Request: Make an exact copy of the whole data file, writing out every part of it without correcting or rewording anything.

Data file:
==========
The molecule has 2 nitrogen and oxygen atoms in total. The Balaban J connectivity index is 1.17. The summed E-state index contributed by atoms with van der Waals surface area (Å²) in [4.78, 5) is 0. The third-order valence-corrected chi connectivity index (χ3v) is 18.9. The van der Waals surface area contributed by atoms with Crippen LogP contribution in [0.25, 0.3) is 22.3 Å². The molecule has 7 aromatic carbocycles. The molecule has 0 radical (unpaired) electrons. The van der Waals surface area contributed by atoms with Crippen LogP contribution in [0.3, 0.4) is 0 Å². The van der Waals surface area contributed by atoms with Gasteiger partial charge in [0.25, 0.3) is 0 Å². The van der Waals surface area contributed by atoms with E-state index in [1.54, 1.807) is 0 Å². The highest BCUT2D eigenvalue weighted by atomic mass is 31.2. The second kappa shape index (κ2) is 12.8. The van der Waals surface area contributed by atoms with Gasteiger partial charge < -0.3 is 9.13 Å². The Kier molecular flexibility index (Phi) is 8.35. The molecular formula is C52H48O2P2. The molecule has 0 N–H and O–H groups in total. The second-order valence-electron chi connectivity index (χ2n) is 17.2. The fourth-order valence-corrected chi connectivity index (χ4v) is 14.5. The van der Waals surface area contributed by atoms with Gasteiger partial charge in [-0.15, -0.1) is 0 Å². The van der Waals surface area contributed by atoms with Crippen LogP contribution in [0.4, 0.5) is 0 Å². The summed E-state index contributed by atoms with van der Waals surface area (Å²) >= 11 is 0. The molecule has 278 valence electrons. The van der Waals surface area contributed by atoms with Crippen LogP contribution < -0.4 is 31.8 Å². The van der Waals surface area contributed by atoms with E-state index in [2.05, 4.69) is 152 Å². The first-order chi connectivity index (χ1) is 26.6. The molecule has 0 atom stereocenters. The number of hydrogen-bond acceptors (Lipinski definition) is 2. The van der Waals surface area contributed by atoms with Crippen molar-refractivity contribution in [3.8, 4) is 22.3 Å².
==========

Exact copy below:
The molecule has 2 nitrogen and oxygen atoms in total. The Balaban J connectivity index is 1.17. The summed E-state index contributed by atoms with van der Waals surface area (Å²) in [4.78, 5) is 0. The third-order valence-corrected chi connectivity index (χ3v) is 18.9. The van der Waals surface area contributed by atoms with Crippen LogP contribution in [0.25, 0.3) is 22.3 Å². The molecule has 7 aromatic carbocycles. The molecule has 0 radical (unpaired) electrons. The van der Waals surface area contributed by atoms with Crippen LogP contribution in [0.3, 0.4) is 0 Å². The van der Waals surface area contributed by atoms with Gasteiger partial charge in [0.25, 0.3) is 0 Å². The van der Waals surface area contributed by atoms with E-state index in [1.54, 1.807) is 0 Å². The highest BCUT2D eigenvalue weighted by atomic mass is 31.2. The second kappa shape index (κ2) is 12.8. The van der Waals surface area contributed by atoms with Gasteiger partial charge < -0.3 is 9.13 Å². The Kier molecular flexibility index (Phi) is 8.35. The molecular formula is C52H48O2P2. The molecule has 0 N–H and O–H groups in total. The second-order valence-electron chi connectivity index (χ2n) is 17.2. The fourth-order valence-corrected chi connectivity index (χ4v) is 14.5. The van der Waals surface area contributed by atoms with Gasteiger partial charge in [-0.15, -0.1) is 0 Å². The van der Waals surface area contributed by atoms with Crippen LogP contribution in [0.4, 0.5) is 0 Å². The summed E-state index contributed by atoms with van der Waals surface area (Å²) >= 11 is 0. The molecule has 278 valence electrons. The van der Waals surface area contributed by atoms with Crippen LogP contribution < -0.4 is 31.8 Å². The van der Waals surface area contributed by atoms with E-state index in [2.05, 4.69) is 152 Å². The first-order chi connectivity index (χ1) is 26.6. The molecule has 0 atom stereocenters. The number of hydrogen-bond acceptors (Lipinski definition) is 2. The van der Waals surface area contributed by atoms with Crippen molar-refractivity contribution in [3.8, 4) is 22.3 Å².